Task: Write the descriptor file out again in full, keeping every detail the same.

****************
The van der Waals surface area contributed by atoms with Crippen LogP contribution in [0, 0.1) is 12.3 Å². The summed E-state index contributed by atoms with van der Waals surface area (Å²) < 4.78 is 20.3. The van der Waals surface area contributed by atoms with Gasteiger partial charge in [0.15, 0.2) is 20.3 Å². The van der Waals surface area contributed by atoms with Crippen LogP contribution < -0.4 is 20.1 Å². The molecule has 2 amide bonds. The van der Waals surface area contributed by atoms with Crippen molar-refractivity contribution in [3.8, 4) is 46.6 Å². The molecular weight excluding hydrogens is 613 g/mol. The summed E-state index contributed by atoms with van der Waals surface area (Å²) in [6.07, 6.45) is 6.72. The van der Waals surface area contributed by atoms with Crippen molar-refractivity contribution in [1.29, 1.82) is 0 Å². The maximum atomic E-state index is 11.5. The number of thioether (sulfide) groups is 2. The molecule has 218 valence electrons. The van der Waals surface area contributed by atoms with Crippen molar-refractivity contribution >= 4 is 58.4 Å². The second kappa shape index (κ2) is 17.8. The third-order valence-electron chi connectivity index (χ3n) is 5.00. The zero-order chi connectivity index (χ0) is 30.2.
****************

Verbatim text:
The van der Waals surface area contributed by atoms with Crippen LogP contribution in [0, 0.1) is 12.3 Å². The summed E-state index contributed by atoms with van der Waals surface area (Å²) < 4.78 is 20.3. The van der Waals surface area contributed by atoms with Gasteiger partial charge in [0.15, 0.2) is 20.3 Å². The van der Waals surface area contributed by atoms with Crippen LogP contribution < -0.4 is 20.1 Å². The molecule has 2 amide bonds. The van der Waals surface area contributed by atoms with Crippen molar-refractivity contribution in [3.8, 4) is 46.6 Å². The molecular weight excluding hydrogens is 613 g/mol. The summed E-state index contributed by atoms with van der Waals surface area (Å²) in [6.07, 6.45) is 6.72. The van der Waals surface area contributed by atoms with Crippen molar-refractivity contribution in [1.29, 1.82) is 0 Å². The maximum atomic E-state index is 11.5. The number of thioether (sulfide) groups is 2. The molecule has 218 valence electrons. The van der Waals surface area contributed by atoms with Crippen molar-refractivity contribution >= 4 is 58.4 Å². The second kappa shape index (κ2) is 17.8. The third-order valence-electron chi connectivity index (χ3n) is 5.00. The zero-order chi connectivity index (χ0) is 30.2.